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The people's war on climate change & Cities in the Sea
Silent Spring arriving?
Silent Spring arriving?
This past weekend I took a trip from my home in the mountains of North Carolina down into central Tennessee, to play in a chess tournament. (Yes, thank you, it went pretty well.) I put more than 450 mostly enjoyable miles on my little Mazda MX-5, and when I got back home I didn't even have to clean the windshield. And that's a tragedy.Abstract:
It's late May, and the air in the Tennessee Valley should be abuzz with insects. Even in a small car I should have wiped out hundreds of them. But there weren't any. The glass, when I got home, was still clean. Where were the insects? As a biologist I find this more than worrisome, and I fear we are experiencing a major ecological catastrophe directly attributable to our human activities.
I was a newly married 22-year old student/city-bus-driver in Chicago in 1962, when I got a new book in the mail from the Book-of-the-Month-Club. It was Rachel Carson's Silent Spring. I had been a fan of Carson since my teens, and had read her fascinating books about the sea, which were certainly part of the inspiration for my later choice of profession. But Silent Spring was not just a celebration of nature, but a serious warning to the country and the planet. Carson explained how our indiscriminate use of pesticides could in time build up residues to the extent that the planet as a whole would be hopelessly poisoned. It might start with a die-off of insects, including those "friendly" to humans – like bees. But soon the loss of insects would kill off the insect-eating birds, bats, and spiders, as well as reptiles and frogs, and even the small mammals that depend on an insect diet. As the small mammals die, their predators like weasels and foxes disappear, and in the air the hawks follow the song birds into oblivion.
Carson was not only looking forward; she documented these sequences already occurring in many places in the US, and she wrote primarily to avert immediate disaster, by changing the pesticide culture of her time. The indiscriminate use of highly toxic chlorinated hydrocarbon pesticides, particularly DDT, had left much of America with reduced populations of bird life (and, of course, of insects, the target of the insecticides but also the basis of many birds' diet). These long-lived poisons were taken up by earthworms and insects, and bio-magnified through small birds and fish to the point that the top predator birds, especially the bald eagle and peregrine falcon, and at the coast the pelicans, were receiving doses of poisons that brought their populations to near extinction.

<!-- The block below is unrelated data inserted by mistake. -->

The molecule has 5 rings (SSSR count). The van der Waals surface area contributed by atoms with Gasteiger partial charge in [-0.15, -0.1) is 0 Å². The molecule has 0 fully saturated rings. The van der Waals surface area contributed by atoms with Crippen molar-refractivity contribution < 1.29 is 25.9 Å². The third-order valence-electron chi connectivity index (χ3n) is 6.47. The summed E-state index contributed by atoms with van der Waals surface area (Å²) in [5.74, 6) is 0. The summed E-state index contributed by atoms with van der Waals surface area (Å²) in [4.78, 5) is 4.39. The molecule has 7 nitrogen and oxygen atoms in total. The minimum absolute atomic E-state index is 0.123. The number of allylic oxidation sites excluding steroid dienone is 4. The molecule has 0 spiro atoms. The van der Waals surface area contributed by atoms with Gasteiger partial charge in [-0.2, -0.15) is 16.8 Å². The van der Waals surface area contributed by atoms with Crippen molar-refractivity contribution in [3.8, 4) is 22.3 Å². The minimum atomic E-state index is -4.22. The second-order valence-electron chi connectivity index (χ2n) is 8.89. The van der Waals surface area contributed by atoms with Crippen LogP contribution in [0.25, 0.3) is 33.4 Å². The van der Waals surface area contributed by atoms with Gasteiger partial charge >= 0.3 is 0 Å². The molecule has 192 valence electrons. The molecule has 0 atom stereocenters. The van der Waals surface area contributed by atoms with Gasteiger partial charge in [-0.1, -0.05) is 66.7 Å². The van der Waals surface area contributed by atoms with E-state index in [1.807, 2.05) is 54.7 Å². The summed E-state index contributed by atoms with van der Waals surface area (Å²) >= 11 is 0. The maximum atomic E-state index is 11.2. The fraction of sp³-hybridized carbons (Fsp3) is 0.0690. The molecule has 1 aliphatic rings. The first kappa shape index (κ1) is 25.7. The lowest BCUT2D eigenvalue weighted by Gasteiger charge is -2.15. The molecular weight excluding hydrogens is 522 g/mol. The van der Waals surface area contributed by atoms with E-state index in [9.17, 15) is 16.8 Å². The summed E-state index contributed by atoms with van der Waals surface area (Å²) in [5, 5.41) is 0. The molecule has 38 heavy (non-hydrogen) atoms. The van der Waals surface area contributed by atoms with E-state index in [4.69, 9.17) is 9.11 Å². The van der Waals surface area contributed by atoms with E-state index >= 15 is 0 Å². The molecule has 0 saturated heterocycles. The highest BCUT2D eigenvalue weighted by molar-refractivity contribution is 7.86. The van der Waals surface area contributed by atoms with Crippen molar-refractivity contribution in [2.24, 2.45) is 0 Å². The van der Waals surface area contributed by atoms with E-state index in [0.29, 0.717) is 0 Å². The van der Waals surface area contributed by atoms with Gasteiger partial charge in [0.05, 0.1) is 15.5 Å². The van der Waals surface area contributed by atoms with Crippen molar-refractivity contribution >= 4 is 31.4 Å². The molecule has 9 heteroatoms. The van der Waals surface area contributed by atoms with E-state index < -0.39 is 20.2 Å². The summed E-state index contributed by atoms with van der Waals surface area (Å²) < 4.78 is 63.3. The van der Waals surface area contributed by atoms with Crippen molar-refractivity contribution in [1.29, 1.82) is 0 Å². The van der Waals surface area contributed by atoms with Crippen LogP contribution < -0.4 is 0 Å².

Carson was not immediately taken seriously by policymakers. Understandably, legislators and regulators needed convincing evidence before taking action to limit use of the pest control chemicals that had given us our agricultural revolution. The economic impact of such limitations could be huge. The chemical companies pulled out all the stops to both discredit Carson and emphasize the benefits of pest control chemicals. Little was done in response to "Silent Spring" through the Kennedy and Johnson administrations. In the meantime, Carson's fears were coming true, as several major bird species lingered on the brink of extinction.
The hazard to birds, buffaloes, wolves, and other endangered species might not have been enough to motivate the federal and state governments to invest the great sums needed to clean up our environment, but in the late 1960's the environment struck back. Our cities were enveloped in ever-denser poisonous blankets of sulfurous smog, rivers were literally catching fire from oil and trash, acid rain was killing the forests, major ocean oil spills polluted public beaches and killed tens of thousands of sea birds. Barges with urban waste were dumped illegally at sea or towed aimlessly up and down the coasts looking for permission in a landfill, and drinking water quality was suspect throughout the country. Unregulated industry as well as public utilities had used the nation's air and waterways as no-cost dumping grounds for their wastes, and the burgeoning automobile traffic converted gasoline to nitrogen dioxide and other smog-forming chemicals by the millions of tons. Together with the dystopian social conditions of the late 1960's – the Viet Nam war and its protests, race riots and burning cities, bank bombings and assassinations – the country was in a deep funk.